Reports & Whitepapers
- Type: Whitepaper
- Date: February 2018
By Dan Daley, Special to AVIXA
Museums are no longer repositories of the past — history frozen in time. There are more than 35,000 museums in the U.S. alone, the Washington Post reported — more than the number of Starbucks and MacDonald’s locations combined. Estimates suggest that about 100 new museums and cultural centers open each day globally. This is now a crowded and competitive market, and museums are looking to audiovisual solutions to achieve the differentiation and engagement that will drive admissions and memberships.
Maris Ensing, Chief Technology Officer of Mad Systems, an AV systems designer and integrator whose portfolio includes the Museum of Discovery and Science in Ft. Lauderdale, Fla., and the Discovery Cube in Santa Ana, Calif., says museum directors have been utilizing AV to achieve specific goals that directly and indirectly improve their bottom lines. One trend has been to create AV-based exhibits that can be experienced as a group, such as the Everglades airboat installation at the Museum of Discovery and Science, which allows a dozen or so visitors to board an actual airboat installed atop an aircraft simulator-type platform that, in conjunction with synchronized video projection and immersive audio, takes them on a “ride” through Florida’s famous swamp.
“We’ve gone from lectures to experiences in museums,” says Ensing, adroitly condensing the history of museum visitation over the last century into a single sentence. But, he continues, the headphones and interactive touchscreens that now comprise much of museum technology — and were intended to personalize visits — have unintentionally made them isolated experiences. Now, museums are seeking to create collective encounters that families and other groups can enjoy together. Such a change can help turn occasional visitors into regular members.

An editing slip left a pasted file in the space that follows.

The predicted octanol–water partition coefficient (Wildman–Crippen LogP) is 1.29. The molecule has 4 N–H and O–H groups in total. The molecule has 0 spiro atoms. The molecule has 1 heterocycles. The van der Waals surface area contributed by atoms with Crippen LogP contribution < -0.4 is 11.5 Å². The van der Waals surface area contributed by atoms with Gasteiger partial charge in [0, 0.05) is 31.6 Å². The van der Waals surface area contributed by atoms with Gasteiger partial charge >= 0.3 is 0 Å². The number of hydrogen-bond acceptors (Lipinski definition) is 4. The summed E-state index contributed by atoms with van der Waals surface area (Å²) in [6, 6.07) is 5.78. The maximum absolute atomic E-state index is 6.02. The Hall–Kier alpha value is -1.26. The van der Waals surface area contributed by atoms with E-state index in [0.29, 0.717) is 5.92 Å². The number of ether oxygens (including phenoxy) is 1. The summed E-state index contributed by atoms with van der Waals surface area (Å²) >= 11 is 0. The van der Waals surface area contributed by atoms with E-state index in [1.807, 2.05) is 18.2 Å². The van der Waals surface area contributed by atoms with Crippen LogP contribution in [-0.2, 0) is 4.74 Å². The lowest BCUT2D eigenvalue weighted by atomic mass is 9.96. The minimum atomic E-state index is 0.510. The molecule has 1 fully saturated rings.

Stimulating the Subconscious
In-house theaters and their audio and video systems remain the core collective experience for museums; places to introduce visitors to exhibits and provide context when artifacts aren’t available, says David Munns, Director of Web and Digital Media at the Bullock Texas State History Museum in Austin, also home to the state's largest IMAX theater. For instance, he notes, it would be impossible to rely on physical items to illustrate the 15,000 years leading up to Texas’s declaration of independence in 1836 without animations and video. Projections on glass around the remains of a 17th century French shipwreck, now a centerpiece of the museum, allow multiple visitors to understand its significance.
Munns says audio has taken on added importance in the museum’s AV strategies. “We’ve found that people’s subconscious memories are stimulated by sound,” he says, which can include anything from effects to background music. For some exhibit installations, sound is crucial, such as for the Stevie Ray Vaughan display that ran there last year. Visitors could choose and hear how the individual “stomp-box” processors Vaughn used on stage during shows changed his guitar sounds. “We’ve found that visitors are better able to recall and describe exhibits in post-visit surveys when a lot of sound is involved,” he says. “It’s evidence of deeper engagement, and that translates to revenue down the line. In that sense, AV is definitely a problem-solver for museums. It fills in a gap for what we can accomplish as curatorial professionals.”